EOT Harvest, part III: Getting to workPosted: October 23, 2012 | |
Before I begin describing our workflow, here is a brief recap of the previous blog posts:
Students taking the course in government information sources this semester are working to assist in capturing social media websites of the federal government. These websites will be archived by The Internet Archive.
After a presentation by the EOT team, we began to chart our course. The sixteen students in the class divided into four teams. Each team has at least one member that is versed in social media, and in many cases, more than one. Students selected names for their teams. While the names had no operational function, they were instrumental in building team spirit and generating jokes. We have the L4 nominators, with all members having first names that begin with L, the Obama-net Preservation Society, and two groups that paid homage to Adelaide Hasse, and they are Team Adelaide and the Hasse Harvesters.
The basic workflow was simple: divide the government agencies into four parts and have each team examine all the agencies in one part, locating which social media websites they use. Each team created a spreadsheet which lists the URL and other information requested on the nominating tool. Once I review and approve each nomination, students can begin live nominations.
The plethora of available social media websites meant that we had to narrow the scope and focus on the main venues: Facebook, Twitter, and YouTube received first priority, followed by LinkdIn and Pinterest. Student were free to add other social media sites, and many students nominated agency blogs and some lesser-known sites like GitHub, a site for sharing and collaborating on computer code.
We debated over which agency list to use. While the most comprehensive and authoritative list is probably the U.S. Government Manual we chose to work from the A-Z agency list available on USA.gov, which offers a simpler interface and concise information.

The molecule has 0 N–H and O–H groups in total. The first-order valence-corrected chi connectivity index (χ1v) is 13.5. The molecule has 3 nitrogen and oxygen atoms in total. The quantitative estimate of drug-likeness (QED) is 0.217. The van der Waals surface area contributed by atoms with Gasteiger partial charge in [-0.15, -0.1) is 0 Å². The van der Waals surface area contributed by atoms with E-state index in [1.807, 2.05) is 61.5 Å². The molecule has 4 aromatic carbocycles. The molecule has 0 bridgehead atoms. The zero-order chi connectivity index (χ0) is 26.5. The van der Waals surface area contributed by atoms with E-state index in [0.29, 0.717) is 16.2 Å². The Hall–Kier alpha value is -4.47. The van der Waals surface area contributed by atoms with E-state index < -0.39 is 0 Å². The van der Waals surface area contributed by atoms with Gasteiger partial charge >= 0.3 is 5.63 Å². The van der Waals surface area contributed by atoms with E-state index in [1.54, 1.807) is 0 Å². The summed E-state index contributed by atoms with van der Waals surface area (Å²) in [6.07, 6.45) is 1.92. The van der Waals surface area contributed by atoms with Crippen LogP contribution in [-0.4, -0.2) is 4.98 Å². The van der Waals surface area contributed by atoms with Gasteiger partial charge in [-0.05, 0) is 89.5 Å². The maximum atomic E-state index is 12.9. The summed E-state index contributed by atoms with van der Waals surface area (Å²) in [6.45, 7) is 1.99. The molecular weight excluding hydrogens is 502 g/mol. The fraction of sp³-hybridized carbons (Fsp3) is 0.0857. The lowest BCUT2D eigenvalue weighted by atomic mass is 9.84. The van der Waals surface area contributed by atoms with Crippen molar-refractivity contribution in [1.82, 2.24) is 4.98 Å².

There are approximately 500 agencies listed, so each team was assigned 125 agencies. In turn, each team divided the agencies amongst their own members, resulting in approximately 31 agencies per student. While the plan was to distribute the workload evenly among students, this proved to be all but impossible. Some agencies are self contained and do not branch out or down, for example, the Office of the Architect of the Capitol; whereas others have a deep organizational structure where each division in the chart includes additional sites that need to be checked. A classic example would be the State Department with embassies throughout the world, each with its own social media presence. Following a discussion with students who drew these short straws, we decided that students will select a few embassies to nominate for the harvest, focusing on contentious locations such as Afghanistan or Syria and not nominate countries like Canada and Finland.
In addition to agency website, we were asked to nominate social media of elected individuals currently serving in the Senate or the House, who are not running to reelection, and this list too was divided between the four groups.
Once students began work, we began to encounter problems regarding the status of agencies (are they official or quasi-official?) and multiple pages on a particular social media website.
Detailed descriptions of the problems we encountered will follow in the next post.
And a final note, I would love to receive your comments or thoughts on this project, you can leave comments here or email me.